U/WR Schools demands inclusion into the School Feeding Programme

School Feeding

Two deprived public basic schools in Upper West Regional have appealed to authorities to include them in the national School Feeding Programme to boost enrolment and ensure retention in the institutions.

The schools include Dabilipuo D/A Primary School in the Wa East District and Bosuoyir M/A Primary School in the Wa Municipality.

The School Feeding Programme was introduced in 2005, and has since progressively grown to serve over 1.6 million children in more than 4,000 public schools nationwide but most underprivileged communities are still begging for inclusion in the national programme.

Mr. Iddrisu Zakaria, the Head Teacher of Dabilipuo D/A Primary School urged Wa East District Assembly to ensure the programme covered the school to boost enrolment and retention.

The community members have taken the initiative, through contribution of food stuff, to cook for the pupils three times in week.

Mr. Zakaria told the Ghana News Agency in an interview that that the school always record very low attendance especially when the community did not prepare food.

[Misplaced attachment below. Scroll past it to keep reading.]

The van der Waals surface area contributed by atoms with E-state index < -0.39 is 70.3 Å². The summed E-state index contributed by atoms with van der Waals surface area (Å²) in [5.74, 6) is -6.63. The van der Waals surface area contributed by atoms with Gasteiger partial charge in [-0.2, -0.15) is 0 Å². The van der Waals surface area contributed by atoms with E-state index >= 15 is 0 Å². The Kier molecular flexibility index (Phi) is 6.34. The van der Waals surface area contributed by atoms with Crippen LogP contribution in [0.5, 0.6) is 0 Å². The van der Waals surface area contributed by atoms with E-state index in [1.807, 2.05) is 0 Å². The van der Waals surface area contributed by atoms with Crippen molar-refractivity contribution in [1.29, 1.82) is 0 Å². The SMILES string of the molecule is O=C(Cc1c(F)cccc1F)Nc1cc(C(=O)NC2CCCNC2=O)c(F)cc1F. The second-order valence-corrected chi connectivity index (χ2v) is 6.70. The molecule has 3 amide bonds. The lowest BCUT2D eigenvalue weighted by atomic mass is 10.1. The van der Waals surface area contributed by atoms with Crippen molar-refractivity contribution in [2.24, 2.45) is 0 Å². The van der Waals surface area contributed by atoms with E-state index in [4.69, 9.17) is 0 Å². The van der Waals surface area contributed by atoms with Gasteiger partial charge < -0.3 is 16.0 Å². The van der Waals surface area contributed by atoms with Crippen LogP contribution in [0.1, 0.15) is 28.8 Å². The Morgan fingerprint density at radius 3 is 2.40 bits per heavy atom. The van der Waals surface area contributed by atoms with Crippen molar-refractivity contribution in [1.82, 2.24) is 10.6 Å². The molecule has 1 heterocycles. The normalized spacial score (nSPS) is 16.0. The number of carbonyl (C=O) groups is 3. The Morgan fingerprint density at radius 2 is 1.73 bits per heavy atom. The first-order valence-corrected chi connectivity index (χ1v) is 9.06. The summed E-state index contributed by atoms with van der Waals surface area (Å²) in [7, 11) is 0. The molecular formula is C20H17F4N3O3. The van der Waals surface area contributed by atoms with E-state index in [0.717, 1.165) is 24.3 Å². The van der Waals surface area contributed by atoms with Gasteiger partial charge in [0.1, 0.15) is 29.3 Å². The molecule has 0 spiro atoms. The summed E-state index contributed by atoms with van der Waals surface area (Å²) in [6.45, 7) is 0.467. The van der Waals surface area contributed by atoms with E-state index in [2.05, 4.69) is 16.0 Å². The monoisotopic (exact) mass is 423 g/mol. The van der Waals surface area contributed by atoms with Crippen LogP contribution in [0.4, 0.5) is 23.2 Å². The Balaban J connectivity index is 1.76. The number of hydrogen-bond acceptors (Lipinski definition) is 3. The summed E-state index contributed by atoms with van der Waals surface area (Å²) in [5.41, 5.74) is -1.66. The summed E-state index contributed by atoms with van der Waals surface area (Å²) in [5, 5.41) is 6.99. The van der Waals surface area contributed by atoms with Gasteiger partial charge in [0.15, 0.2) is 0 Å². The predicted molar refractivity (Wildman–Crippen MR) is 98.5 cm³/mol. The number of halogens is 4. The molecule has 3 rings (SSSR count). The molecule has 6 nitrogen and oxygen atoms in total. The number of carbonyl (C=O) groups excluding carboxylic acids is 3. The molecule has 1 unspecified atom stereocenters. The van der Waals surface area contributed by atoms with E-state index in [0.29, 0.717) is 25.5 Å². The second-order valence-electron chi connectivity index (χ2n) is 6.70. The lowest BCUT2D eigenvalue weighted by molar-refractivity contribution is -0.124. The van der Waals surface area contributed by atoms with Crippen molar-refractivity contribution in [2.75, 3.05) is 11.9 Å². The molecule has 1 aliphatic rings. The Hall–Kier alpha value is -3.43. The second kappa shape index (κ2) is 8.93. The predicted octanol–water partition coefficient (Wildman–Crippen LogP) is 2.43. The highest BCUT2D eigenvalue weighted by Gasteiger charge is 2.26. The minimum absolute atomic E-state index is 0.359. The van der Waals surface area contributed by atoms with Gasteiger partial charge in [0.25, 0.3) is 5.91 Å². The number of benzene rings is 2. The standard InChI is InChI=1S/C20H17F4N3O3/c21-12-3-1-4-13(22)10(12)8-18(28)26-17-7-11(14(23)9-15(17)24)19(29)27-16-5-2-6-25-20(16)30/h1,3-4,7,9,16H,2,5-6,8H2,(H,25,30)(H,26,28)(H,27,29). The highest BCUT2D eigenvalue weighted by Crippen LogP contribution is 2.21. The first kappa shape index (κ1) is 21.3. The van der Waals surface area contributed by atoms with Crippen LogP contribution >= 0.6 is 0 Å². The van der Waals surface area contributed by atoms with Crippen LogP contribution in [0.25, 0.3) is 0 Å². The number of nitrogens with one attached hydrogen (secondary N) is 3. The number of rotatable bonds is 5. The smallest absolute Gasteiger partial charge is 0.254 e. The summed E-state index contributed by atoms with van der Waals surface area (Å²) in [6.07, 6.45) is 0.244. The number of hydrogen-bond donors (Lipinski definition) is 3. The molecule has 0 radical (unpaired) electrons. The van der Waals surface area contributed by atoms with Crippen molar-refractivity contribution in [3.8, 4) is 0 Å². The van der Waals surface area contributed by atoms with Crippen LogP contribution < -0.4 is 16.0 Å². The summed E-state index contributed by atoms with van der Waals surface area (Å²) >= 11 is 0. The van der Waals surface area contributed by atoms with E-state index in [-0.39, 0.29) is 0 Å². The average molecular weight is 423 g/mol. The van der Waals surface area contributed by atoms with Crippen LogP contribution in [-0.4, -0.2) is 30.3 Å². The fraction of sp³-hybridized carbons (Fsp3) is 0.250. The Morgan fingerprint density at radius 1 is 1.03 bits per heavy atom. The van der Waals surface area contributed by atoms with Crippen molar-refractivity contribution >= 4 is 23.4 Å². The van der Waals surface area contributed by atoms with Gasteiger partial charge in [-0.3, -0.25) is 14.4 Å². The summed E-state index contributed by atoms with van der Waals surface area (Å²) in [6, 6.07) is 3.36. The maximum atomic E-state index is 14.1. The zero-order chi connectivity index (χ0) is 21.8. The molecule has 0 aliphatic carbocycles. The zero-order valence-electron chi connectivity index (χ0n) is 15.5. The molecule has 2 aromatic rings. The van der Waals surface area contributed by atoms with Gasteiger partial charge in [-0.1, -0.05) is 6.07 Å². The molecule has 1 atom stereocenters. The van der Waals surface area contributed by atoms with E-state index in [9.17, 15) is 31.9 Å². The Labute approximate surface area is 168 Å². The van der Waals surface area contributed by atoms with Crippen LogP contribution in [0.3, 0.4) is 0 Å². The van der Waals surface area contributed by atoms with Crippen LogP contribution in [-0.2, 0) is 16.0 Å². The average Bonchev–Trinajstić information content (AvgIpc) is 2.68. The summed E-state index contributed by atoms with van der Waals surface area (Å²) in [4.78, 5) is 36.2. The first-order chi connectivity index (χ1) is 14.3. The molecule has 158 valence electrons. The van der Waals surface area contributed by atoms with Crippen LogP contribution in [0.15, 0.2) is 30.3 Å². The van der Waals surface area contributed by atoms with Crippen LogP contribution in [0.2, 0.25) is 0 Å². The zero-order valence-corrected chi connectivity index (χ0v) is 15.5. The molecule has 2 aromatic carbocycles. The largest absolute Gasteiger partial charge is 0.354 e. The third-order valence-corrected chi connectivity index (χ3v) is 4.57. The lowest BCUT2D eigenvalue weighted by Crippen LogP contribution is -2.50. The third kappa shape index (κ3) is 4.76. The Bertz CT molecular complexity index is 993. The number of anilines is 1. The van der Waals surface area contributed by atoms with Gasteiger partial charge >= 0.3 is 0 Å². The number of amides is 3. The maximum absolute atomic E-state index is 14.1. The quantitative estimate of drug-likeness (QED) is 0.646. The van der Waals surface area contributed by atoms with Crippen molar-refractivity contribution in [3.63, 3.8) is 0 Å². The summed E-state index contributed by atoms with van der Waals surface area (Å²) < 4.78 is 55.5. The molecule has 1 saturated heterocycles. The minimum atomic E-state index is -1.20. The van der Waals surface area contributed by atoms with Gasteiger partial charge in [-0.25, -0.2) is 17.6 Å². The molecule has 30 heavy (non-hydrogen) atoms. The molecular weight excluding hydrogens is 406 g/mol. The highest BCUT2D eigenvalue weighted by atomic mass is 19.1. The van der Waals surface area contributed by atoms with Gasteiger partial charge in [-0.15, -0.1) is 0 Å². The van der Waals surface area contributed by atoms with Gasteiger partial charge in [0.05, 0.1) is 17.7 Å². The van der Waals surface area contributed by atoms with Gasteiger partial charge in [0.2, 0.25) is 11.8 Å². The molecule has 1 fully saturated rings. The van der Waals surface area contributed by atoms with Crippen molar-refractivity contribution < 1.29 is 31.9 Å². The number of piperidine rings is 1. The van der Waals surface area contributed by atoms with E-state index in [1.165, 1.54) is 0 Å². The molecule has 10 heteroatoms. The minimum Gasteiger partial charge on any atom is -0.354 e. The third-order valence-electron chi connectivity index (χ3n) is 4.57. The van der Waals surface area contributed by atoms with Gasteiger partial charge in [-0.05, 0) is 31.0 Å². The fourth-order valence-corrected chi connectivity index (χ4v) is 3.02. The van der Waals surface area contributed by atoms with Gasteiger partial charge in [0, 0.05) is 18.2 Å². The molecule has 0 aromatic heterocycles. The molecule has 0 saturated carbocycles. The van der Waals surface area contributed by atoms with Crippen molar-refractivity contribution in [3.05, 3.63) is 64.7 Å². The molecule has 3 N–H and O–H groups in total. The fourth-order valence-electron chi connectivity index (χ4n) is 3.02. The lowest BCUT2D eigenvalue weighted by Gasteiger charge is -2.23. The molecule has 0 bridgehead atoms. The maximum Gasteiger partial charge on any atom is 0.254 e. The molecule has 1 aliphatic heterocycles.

“Attendance is always impressive when they cook for them but the pupils tend to abandon lessons and return home after realizing there is no sign of getting food to eat in school,” he added.

He said though the school was grappling with infrastructural challenges, their priority was for the Ghana School Feeding Secretariat to include them in the national school feeding programme.

According to the teachers many children have abandoned the school for adjoining community (Kpaglaghi) schools because of lack of the feeding programme.

He said the community has made several efforts to get the school included but there has not been any positive feedback from the district assembly.

Mr. Charles Kijemore, a community member and teacher in Bosuoyir M/A Primary School in the Wa Municipality, also appealed to the Secretariat to include the school to the list of beneficiaries.

Many pupils usually return home during contact hours due to hunger, he said, which was badly affecting enrolment.

Members of Bosuoyir community have equally taken steps by contributing maize and cash for ingredients to feed the pupils, but that could only take place thrice in a week.

However, Mr Kijemore said the community has stopped cooking since school reopened because they have run out of foodstuff.

The Ghana School Feeding Programme is one of the social intervention programmes introduced to improve the standard of education in deprived communities in Ghana.

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